18/10/2013 12:13 BST | Updated 18/12/2013 05:12 GMT

Beware of Diplomats Bearing Gifts

Much has been made of the apparent diplomatic thaw between the US and Iran, as exemplified by Obama's recent gift to President Rouhani of a Persian griffin-shaped drinking vessel, apparently 2,700 years old. But just as there have been those who doubt the veracity of Iran's professed dove-ish attitude, there have been some as-yet unverified reports that the griffin-shaped drinking vessel is in fact a modern fake.

This is not the first time President Obama has received negative press coverage for his attitude to gifts. In 2009, a present of 25 of the greatest US films to Gordon Brown proved unusable in the UK, when it was discovered that they were only compatible with DVD players made in North America. Obama also earned the ire of numerous critics when he ordered the return to Britain of a Jacob Epstein bust of Winston Churchill. US presidents have been on the receiving end of more unusual gifts than this: in 1826 the Marquise de Lafayette gave John Quincy Adams an alligator, which was said to have resided in the White House for several months.

This year, the hapless Julia Gillard provoked ridicule when she gave the new royal heir, baby George, a hand-knitted kangaroo. The Australian prime ministers have had little luck when it comes to diplomatic donations: Kevin Rudd's attempted gift of a jar of vegemite to the US in 2011 was stopped at customs by jumpy officials, who queried the provenance of the bizarre black sticky substance which he was carrying. Customs officials have often thwarted well-meaning gestures. It was reported that Israeli officials had dug up the magnolia tree which had planted at the home of President Shimon Peres had been unceremoniously dug up for "testing", just hours after its donation.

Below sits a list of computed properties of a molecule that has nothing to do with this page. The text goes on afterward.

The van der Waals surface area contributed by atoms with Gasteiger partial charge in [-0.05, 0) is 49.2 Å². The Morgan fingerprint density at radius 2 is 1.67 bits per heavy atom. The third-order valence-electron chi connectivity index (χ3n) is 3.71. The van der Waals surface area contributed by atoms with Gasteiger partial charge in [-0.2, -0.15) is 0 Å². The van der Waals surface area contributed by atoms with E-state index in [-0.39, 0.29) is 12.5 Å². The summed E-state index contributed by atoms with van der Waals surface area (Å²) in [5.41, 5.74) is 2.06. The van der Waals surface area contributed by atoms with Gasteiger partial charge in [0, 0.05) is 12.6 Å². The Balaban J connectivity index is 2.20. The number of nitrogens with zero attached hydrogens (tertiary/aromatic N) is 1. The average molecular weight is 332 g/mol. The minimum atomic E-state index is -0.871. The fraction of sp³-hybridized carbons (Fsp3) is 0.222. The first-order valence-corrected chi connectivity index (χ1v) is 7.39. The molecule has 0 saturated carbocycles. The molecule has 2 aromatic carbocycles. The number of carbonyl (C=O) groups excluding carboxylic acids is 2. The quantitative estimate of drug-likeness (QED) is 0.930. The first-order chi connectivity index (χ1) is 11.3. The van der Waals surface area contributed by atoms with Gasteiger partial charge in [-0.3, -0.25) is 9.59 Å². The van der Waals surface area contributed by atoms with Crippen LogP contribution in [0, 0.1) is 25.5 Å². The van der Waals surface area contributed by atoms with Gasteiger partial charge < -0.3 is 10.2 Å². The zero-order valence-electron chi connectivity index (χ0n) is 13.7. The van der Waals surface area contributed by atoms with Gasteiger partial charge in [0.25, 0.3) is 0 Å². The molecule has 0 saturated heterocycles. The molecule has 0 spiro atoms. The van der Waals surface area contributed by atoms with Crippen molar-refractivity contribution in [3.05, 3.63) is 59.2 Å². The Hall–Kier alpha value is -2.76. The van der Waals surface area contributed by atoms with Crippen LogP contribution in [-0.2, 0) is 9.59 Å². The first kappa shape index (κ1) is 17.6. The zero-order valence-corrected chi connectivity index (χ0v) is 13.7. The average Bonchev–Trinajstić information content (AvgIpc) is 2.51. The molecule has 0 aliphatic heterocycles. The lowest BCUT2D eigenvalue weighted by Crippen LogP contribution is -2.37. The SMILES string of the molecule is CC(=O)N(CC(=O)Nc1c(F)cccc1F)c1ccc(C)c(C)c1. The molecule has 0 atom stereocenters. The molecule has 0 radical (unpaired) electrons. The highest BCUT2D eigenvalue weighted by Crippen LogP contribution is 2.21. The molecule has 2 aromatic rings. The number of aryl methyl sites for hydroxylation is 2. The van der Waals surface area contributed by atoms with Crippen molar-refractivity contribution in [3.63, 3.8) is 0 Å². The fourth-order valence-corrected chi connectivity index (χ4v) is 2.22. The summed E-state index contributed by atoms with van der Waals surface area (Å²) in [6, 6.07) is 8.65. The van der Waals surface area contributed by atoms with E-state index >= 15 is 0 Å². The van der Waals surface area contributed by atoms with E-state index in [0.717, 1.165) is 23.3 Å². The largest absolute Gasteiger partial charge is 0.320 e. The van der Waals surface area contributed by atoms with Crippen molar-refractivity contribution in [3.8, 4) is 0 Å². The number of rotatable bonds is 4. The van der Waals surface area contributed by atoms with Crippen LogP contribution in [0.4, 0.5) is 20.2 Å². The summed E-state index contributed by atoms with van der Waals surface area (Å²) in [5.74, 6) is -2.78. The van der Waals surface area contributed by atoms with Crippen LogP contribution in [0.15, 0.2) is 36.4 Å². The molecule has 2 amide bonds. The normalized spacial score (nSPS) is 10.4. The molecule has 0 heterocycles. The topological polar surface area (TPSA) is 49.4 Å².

Allegedly as a cure for the common cold, William Hague gave the Australian foreign minister a tub of goose fat - a gift which probably says more about Hague's upbringing than modern Britain. Perhaps diplomats should steer clear of edible gifts altogether. A camel given by Malian officials to France, following its intervention to rid Timbuktu of Islamist rebels, was re-donated to a local farmer who promptly made it into a stew.

There is, however, a serious side to diplomatic gifts. They are not merely ephemeral speeches, smiles and handshakes, but instead a lasting physical record of a nation's interactions on the international scene. There is nowhere that this is more obvious than at the UN Headquarters in New York. Each member state is asked to donate one gift, representative of their country and its place in the world. The mismatch between such gestures and the countries' behaviour can be striking.

China's gift is a vast tapestry depicting the Great Wall: it measures 10 metres by 5 metres and weights more than 280 kilogrammes. "Look on my works, ye mighty, and despair" it seems to say. And yet China's contribution to the UN has not necessarily always been one to match its gift. In recent years its interventions have often been to block resolutions aimed at constraining the excesses of power by the world's more insidious and repressive regimes. On which subject, the Iranian gift is a stele displaying the Code of Hammurabi, the ancient exposition of the rule of law - something which the country's many jailed dissidents and democracy activists might find incongruous.

The donation of Israel, which has a complex relationship with the UN, appears at first glance to be a small grey rock. "Aha," its critics might say, "yet another example of the Zionist disdain for international institutions". But look a little closer: the rock is from a fourth century synagogue in the Northern Galilee region. It is inscribed with the ancient Jewish symbol, a menorah. The small rock represents the continuity of a Jewish presence in what is now modern Israel, stretching back thousands of years.

Diplomatic gifts feature too in the world of literature. Just think of Priam, King of Troy and recipient of history's most notorious offering: the Trojan horse. The mixed history of diplomatic gifts brings to mind another memorable scene: in King Lear, the aged King entreats his daughters to profess their love for him, in order to prove their devotion. Following bombastic declarations from the elder two siblings, Cordelia's is simple and humble, yet ultimately is the only truthful expression. Diplomatic gifts are in many ways similar. They can range from the heartfelt to the ineffectual, from the flippant to the painfully-ironic. Words and gifts are ultimately cheap - the only true way of judging a country is by its actions. No more, nor less.